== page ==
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On a Mission to Disrupt the Skies: With Claire Cronin, SVP Marketing @ Virgin Atlantic

Virgin atlantic plane

Since they were founded in 1984 by a music-mogul looking for a new industry to disrupt, Virgin Atlantic have continued to rail against the status quo, and pride themselves on doing so. In fact, disruption is weaved into the very fabric of every Virgin brand. None more so than the air travel arm that challenges the depersonalised travel experience that sees consumers herded like cattle – with no shoes, belt in-hand – through airports, even more so today than back in the early 1980s.

It’s this kind of travel experience that Virgin Atlantic was built to upturn, spearheaded today by Senior Vice President of Marketing, Claire Cronin. We sat down with Claire to discuss Virgin Atlantic’ disruptive purpose, and how she translates that brand purpose into action.

“Travel was a turgid experience; you were strapped to your seat, stuck in what was effectively a tin can, for 8 or 10 hours at a time,” says Claire, talking about the experience that inspired Richard Branson to found the company back in 1984. Their enigmatic leader took his overarching commercial philosophy that had already proved successful in the music industry, “Disrupt business for good”, and applied it to the airline sector. This umbrella still provides purpose to all Virgin brands, and serves as a criteria that the federation of brands must hit. 

“Every single Virgin company has to be able to demonstrate how they are disrupting business for good in their sector.” But how Claire chooses to translate this into the airline space sits firmly in her own hands. It’s that challenge that first attracted Claire to the Virgin Atlantic brand.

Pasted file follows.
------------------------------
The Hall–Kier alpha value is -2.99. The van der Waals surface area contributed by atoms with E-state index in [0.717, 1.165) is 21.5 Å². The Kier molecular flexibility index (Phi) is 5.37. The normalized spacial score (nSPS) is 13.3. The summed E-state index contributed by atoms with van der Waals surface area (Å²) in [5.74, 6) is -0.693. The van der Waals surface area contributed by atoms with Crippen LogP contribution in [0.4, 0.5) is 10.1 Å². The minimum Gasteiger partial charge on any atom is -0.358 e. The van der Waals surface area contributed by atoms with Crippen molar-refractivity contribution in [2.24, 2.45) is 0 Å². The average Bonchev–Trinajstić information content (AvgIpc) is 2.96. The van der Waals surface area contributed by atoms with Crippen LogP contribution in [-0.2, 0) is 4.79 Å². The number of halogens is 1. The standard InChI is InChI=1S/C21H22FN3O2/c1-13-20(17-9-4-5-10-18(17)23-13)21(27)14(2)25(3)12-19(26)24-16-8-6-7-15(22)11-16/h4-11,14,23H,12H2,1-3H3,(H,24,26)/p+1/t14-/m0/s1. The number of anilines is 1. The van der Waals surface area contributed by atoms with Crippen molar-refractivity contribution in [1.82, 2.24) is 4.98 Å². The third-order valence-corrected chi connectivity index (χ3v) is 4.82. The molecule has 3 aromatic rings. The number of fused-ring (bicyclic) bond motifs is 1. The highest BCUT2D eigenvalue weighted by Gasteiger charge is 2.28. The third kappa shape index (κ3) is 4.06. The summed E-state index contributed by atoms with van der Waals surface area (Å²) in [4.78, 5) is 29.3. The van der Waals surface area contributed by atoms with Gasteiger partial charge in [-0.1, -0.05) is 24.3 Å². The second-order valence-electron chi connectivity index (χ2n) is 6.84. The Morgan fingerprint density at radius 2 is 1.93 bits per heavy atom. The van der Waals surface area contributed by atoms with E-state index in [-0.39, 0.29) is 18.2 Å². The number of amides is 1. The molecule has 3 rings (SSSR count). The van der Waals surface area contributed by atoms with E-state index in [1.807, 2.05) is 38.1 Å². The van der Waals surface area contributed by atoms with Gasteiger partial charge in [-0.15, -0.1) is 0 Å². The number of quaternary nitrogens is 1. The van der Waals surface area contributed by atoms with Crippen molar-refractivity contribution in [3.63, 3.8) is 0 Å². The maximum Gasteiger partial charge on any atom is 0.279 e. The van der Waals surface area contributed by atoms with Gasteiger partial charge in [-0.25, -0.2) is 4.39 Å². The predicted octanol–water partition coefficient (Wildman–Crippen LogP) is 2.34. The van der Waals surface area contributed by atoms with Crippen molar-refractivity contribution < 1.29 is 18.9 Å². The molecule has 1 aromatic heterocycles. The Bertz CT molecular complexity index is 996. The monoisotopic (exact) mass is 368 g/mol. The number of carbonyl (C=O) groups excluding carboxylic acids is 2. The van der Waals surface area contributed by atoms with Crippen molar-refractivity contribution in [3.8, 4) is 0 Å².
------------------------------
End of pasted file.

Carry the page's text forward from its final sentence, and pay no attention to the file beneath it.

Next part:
Completing the graduate scheme at a large UK bank she was asked by her then-boss what her dream job would be. Without skipping a beat, she declared, “Easy, Chief Marketing Officer at Virgin Atlantic!”, followed by a raised eyebrow and a rephrased question, “Claire, what would be your dream job here?”, which proved to be more difficult to answer. 

“I thought Virgin Atlantic’s product experience exactly matched up to their customer promise. When those two things are absolutely aligned, that is the nirvana of brands.” Recognising the restless spirit of the whole family of brands, Claire was set on a future at Virgin. “The company’s purpose is so ingrained in the DNA, and it has real longevity across generations. We’re constantly creating new companies; with Hyperloop (600 mph transportation that can only be described as the train of the future), and Galactic (bringing space travel to the masses). We’re looking at new ways to travel in particular, which is very exciting and a real passion of mine.”

How the Virgin master purpose translates for Virgin Atlantic is in a revolutionary three year strategy with a suitably exciting name to match, “Velocity”. At its heart, Velocity aims to cement Virgin Atlantic as the most-loved travel company for consumers of all walks of life. To do this, Virgin Atlantic needs a purpose to aim for all of its own, “Embrace the human spirit and let it fly”. 

Every single Virgin company has to be able to demonstrate how they are disrupting business for good in their sector.

“We want to be able to encourage people to travel the world, but to feel OK about it from an environmental standpoint.” And so, one of the central pillars of the Velocity strategy is to demonstrate that Virgin Atlantic is a socially caring company.